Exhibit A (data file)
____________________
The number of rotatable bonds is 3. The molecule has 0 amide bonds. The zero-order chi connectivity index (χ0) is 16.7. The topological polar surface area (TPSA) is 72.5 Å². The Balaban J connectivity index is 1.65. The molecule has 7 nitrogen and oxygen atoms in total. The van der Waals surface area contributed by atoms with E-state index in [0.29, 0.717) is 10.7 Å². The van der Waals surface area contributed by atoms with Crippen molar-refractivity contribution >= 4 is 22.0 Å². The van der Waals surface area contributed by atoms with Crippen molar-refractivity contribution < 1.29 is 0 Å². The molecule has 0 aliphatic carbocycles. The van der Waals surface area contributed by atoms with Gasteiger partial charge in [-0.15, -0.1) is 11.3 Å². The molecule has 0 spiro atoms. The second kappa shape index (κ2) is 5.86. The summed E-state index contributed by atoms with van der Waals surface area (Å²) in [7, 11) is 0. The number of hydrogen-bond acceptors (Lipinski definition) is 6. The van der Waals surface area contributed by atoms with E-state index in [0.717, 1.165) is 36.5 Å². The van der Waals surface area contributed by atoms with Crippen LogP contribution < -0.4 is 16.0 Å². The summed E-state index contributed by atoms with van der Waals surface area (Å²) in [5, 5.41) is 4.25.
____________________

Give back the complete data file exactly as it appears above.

The number of rotatable bonds is 3. The molecule has 0 amide bonds. The zero-order chi connectivity index (χ0) is 16.7. The topological polar surface area (TPSA) is 72.5 Å². The Balaban J connectivity index is 1.65. The molecule has 7 nitrogen and oxygen atoms in total. The van der Waals surface area contributed by atoms with E-state index in [0.29, 0.717) is 10.7 Å². The van der Waals surface area contributed by atoms with Crippen molar-refractivity contribution >= 4 is 22.0 Å². The van der Waals surface area contributed by atoms with Crippen molar-refractivity contribution < 1.29 is 0 Å². The molecule has 0 aliphatic carbocycles. The van der Waals surface area contributed by atoms with Gasteiger partial charge in [-0.15, -0.1) is 11.3 Å². The molecule has 0 spiro atoms. The second kappa shape index (κ2) is 5.86. The summed E-state index contributed by atoms with van der Waals surface area (Å²) in [7, 11) is 0. The number of hydrogen-bond acceptors (Lipinski definition) is 6. The van der Waals surface area contributed by atoms with E-state index in [0.717, 1.165) is 36.5 Å². The van der Waals surface area contributed by atoms with Crippen LogP contribution < -0.4 is 16.0 Å². The summed E-state index contributed by atoms with van der Waals surface area (Å²) in [5, 5.41) is 4.25.